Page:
As a member of some of the most eminent literary circles in London, Congreve had the support of the era’s leading literary figures by the time he wrote his first play, The Old Bachelor. John Dryden, the most important poet and critic of the Restoration, said of Congreve ‘‘in Him all Beauties of the Age we see . . . all this in blooming Youth you have achieved.’’ Colley Cibber, an important actor and writer of the period, also praised Congreve in the 1690s. Love for Love also won great approval from Congreve’s circle, but Congreve was increasingly unhappy about the public’s reception of his work. A tepid enthusiasm greeted Love for Love, and Congreve’s later masterpiece, The Way of the World (1700), was positively rejected by audiences, probably because of its sharp criticisms of society.
Ironically, while sophisticated audiences resented Congreve’s criticisms of social shallowness and libertinism, more religious audiences were beginning to react against the libertine attitudes and sexual playfulness of the Restoration. In 1698, the Rev. Jeremy Collier condemned Congreve and Love for Love, calling the play ‘‘blasphemy’’ and arguing that, for Congreve, ‘‘a fine Gentleman is a fine Whoring, Swearing, Smutty, Atheistical Man.’’ (Congreve himself responded to Collier, arguing that the end of the play contained a virtuous message, since Valentine gave up his rakish ways for true love.) In 1748, Edmund Burke condemned the immorality of the play, writing that ‘‘the Rankness of [Angelica’s] ideas, and her Expressions . . . are scarce consistent with any Male, much less Female, Modesty.’’ The writer Fanny Burney commented in 1778 that ‘‘though it is fraught with wit and entertainment, I hope I should never see it represented again; for it is . . . extremely indelicate.’’ Not all eighteenth-century viewers were of the same opinion, however. A reviewer in the London Chronicle of 1758 remarked upon the revival of the play that it was ‘‘the best comedy, either ancient or modern, that was ever written to please upon the stage.’’ Victorian critics of the nineteenth century praised the play’s wit, but, like their predecessors, regretted its ‘‘indelicacy’’ and immorality.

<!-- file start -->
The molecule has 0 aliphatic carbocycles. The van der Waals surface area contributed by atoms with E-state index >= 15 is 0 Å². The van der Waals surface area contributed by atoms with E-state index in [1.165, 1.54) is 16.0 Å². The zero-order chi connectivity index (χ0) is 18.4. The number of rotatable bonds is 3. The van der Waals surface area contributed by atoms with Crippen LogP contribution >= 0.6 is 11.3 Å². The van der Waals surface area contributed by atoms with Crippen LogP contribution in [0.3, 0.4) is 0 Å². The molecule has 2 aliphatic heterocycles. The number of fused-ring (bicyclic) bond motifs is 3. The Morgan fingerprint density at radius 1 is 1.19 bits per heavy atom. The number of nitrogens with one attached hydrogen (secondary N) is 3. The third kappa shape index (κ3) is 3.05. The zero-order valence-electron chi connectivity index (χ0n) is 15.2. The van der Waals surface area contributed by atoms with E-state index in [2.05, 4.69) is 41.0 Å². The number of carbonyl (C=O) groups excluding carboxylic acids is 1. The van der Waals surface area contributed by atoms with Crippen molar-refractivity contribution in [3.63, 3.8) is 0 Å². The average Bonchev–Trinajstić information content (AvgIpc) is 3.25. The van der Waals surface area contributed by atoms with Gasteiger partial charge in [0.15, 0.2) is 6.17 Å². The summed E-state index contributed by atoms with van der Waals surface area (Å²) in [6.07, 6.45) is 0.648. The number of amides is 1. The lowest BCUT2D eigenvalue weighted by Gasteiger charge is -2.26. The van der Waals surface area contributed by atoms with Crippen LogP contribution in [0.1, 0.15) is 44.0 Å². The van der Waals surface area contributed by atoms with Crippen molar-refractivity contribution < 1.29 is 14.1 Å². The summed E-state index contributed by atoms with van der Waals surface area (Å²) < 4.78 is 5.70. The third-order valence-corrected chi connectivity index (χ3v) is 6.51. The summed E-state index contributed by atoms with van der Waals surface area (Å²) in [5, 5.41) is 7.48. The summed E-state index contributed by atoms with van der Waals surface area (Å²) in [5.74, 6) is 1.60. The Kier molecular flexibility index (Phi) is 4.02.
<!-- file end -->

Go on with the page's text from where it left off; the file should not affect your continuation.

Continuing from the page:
Modernist critics and writers of the early to mid-twentieth century paid little attention to the Restoration period, adhering to the belief, espoused by T. S. Eliot, that Milton and Dryden had weakened English literature by injecting too much Latin into the language. London productions of the play appeared occasionally, most notably one directed by and starring John Gielgud in 1943. But the revival of interest in the seventeenth and eighteenth century that began in the 1980s and 1990s increased the study of Congreve greatly. Recent examination of the play has focused on everything from Congreve’s political stances to the presence of feminist themes in the play to an attempt to rediscover Restoration stage engineering.